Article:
Greenbaum: The VR industry has grown a lot, since 2012 until now, from being essentially nonexistent to being one of the world’s most exciting technology platforms — kind of like the Internet. I think it is important to recognize that before the recent excitement, there were people working on industrial VR for the last 20 years. So there has been this whole movement, bubbling beneath the surface, of really dedicated scientists and engineers working on VR since the 90’s. It wasn’t until the cell phone industry drove down prices on screens and inertial measurement devices that enabled accessible VR for the masses. So, how has it changed? It changed from like 7 people in the grimiest co-working space in midtown to like 1500 people [in the NYVR MeetUp], and we’re packing out Microsoft on a monthly basis.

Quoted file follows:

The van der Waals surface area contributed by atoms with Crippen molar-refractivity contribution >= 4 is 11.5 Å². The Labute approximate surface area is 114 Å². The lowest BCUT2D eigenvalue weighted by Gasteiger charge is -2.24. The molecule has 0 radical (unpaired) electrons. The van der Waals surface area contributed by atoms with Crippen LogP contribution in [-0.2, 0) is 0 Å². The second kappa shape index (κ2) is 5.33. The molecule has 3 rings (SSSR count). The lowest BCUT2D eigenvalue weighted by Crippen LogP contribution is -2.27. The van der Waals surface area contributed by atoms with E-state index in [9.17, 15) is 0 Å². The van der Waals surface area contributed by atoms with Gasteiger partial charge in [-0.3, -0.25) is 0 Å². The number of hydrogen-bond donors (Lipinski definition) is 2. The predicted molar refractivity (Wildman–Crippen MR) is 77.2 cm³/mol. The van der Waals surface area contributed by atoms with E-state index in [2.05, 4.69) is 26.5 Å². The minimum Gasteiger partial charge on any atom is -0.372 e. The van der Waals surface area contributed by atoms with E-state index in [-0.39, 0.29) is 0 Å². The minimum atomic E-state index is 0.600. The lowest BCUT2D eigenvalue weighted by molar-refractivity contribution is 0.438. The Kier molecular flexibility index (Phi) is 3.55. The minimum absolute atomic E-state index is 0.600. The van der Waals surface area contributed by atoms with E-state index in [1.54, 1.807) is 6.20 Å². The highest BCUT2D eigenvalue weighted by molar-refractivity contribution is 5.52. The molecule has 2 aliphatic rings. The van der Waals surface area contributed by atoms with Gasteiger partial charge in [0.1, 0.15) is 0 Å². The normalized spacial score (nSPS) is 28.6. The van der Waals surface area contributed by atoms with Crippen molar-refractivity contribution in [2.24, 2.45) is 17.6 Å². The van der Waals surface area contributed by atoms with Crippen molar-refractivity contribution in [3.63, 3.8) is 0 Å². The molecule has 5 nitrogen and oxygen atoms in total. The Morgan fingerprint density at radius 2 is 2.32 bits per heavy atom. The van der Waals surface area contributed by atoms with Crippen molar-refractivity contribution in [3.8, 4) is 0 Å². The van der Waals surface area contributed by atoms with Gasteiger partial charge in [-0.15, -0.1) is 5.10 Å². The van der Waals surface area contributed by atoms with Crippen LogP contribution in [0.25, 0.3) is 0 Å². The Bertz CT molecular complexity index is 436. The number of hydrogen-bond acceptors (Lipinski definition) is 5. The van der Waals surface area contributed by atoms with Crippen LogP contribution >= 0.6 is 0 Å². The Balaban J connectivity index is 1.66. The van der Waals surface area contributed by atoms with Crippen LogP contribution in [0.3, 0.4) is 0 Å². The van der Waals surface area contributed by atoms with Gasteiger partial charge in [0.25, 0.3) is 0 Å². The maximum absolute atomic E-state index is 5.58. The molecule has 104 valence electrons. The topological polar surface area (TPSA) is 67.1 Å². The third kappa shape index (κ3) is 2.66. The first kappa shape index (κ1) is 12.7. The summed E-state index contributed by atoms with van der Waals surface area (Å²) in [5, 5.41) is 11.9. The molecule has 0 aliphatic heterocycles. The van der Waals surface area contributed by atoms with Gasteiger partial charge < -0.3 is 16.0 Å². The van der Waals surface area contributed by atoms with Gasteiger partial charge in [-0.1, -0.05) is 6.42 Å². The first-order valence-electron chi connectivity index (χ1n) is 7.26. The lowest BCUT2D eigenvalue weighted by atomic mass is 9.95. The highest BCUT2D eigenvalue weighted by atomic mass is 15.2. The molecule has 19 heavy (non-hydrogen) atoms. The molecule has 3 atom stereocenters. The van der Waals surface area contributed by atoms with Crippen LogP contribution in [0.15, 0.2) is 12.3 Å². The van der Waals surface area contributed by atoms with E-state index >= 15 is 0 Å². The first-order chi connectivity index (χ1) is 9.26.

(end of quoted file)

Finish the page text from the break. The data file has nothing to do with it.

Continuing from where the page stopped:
H: What’s the most interesting thing you’ve seen in VR? 

G: The social VR is the most exciting; you saw some of it [at this MeetUp] and it is a little bit primitive, but it holds a promise to change the way we interact with each other. Imagine being able to sit in a virtual space with your friends from around the country or around the world and share and watch a movie or play chess or have that feeling of being together in a space. It’s really powerful and I think it’s going to change everything.

H: So, there are students at Pace University that are interested in getting into the VR industry – what advice can you give them to get started?